Levinsky’s mental health journey is similar to ultras.
“There's so many parallels with depression and mental health and doing a 200-mile race,” she says. “I remember those friends who were there with me at Tahoe. They said the same thing, ‘This is not going to last forever.’ I think that's something that is really important for me, personally. But whoever's listening who may be going through a hard time, it's not going to last forever, and you're going to come out on the other side. Even though if it feels like you won't, it's going to end.”
As ultra runners, we know we can do hard things. Overcoming depression is a hard thing. So is running 200-mile races.
“I really feel like it's a yin-yang thing because I can remember during Tahoe 200 in those low moments thinking, ‘Look, this is really hard, but it's not as hard as things that I've gone through with depression and mental health.’ And then, on the flip side, when you're going through these tough times, now you have those experiences to draw on. This may be really tough, but you know you’ve done hard things. And you're going to come through this."
Name: Kim Levinsky
Hometown: Highland Lakes, N.J.
Number of years running: 13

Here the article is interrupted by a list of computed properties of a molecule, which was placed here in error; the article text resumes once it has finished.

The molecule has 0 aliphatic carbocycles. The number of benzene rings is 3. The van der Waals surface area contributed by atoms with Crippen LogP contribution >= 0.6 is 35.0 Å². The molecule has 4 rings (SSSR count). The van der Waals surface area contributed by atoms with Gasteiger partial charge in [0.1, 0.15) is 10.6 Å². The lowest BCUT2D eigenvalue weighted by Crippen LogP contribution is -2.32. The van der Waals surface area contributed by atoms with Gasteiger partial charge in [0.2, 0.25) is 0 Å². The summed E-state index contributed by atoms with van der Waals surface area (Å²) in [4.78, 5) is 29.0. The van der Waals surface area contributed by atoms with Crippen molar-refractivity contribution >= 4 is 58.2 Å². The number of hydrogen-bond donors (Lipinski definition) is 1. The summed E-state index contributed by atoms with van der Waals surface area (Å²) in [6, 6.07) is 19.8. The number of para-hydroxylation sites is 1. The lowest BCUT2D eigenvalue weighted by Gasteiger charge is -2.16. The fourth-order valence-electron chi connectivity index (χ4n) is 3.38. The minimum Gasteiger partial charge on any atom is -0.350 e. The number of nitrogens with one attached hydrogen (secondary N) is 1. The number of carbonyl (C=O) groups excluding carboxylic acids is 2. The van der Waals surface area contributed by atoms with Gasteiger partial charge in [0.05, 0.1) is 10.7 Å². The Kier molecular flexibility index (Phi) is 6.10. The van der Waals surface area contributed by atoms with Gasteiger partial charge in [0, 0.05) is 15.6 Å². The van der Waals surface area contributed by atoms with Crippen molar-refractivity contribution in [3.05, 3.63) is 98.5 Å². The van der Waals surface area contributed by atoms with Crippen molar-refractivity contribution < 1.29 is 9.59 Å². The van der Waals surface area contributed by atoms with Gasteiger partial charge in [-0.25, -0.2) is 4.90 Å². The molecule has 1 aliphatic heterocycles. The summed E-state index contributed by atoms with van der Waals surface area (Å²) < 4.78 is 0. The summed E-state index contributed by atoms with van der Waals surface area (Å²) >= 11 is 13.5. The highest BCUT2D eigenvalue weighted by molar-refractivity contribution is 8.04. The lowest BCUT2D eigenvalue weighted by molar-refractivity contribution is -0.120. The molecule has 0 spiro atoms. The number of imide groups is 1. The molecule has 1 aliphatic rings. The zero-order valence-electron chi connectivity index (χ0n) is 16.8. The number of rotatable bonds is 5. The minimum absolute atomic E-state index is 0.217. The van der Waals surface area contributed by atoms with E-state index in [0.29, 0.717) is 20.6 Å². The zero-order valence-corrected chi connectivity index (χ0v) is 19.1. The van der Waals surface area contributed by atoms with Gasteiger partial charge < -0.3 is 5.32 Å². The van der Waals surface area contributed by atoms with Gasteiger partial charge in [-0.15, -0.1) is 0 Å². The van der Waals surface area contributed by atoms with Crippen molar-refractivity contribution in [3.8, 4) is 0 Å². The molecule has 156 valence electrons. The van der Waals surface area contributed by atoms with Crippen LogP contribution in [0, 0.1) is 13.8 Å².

How many miles a week do you typically run: “Depends on the time of the year. Right now I'm building at around 40 miles a week. I'll work up to around 65 to 70 by early spring as I'm training for an ultra in July.”
Point of pride: “Seeing the community at Sassquad Trail Running grow over the last six years — it's full of some of the most authentic, kind, weird and amazing trail runners and hikers out there.”
Favorite race distance: “I really enjoyed the 200 mile race I did this past year!”
Favorite pre-race or training food/drink: “I like to run in the morning; smoothies work well.”
Favorite piece of gear: Hands down my Alpha Hoody from Lightfoot Athletics. I wore it all 200 miles at Tahoe in June. It's an incredible piece of gear.”
Who inspires you: “There is a runner in our community named Kathleen. She is 77 years old and comes out to many of our events throughout the year. Every time I talk with her, I leave the conversation with a new bit of wisdom. Kathleen has been encouraging me this last year as I shared my story about mental health with our trail running community. I wrote down something she shared with me a couple of months ago and reread it from time to time when I need to be reminded practical steps to walk out of dark place, ‘Any time you want to talk, or get some help dragging yourself out of the black hole, here’s my hand. Find the things that make you happy and healthy. Seek out friends and share your difficulties as you can. You can now be a leader in ways that you couldn’t be before. Take advantage of your new power. Take your meds.’”
Favorite or inspirational song to run to: I guess I need to find an inspirational song!
Favorite or inspirational mantra/phrase: “’Running is dumb.’” :) Hmm I guess my serious answer would be ‘We can do hard things.’”
Where can other runners connect or follow you:
• @kimlevinsky on Instagram, Facebook and YouTube.
• @sassquadtrailrunning on Instagram and Facebook.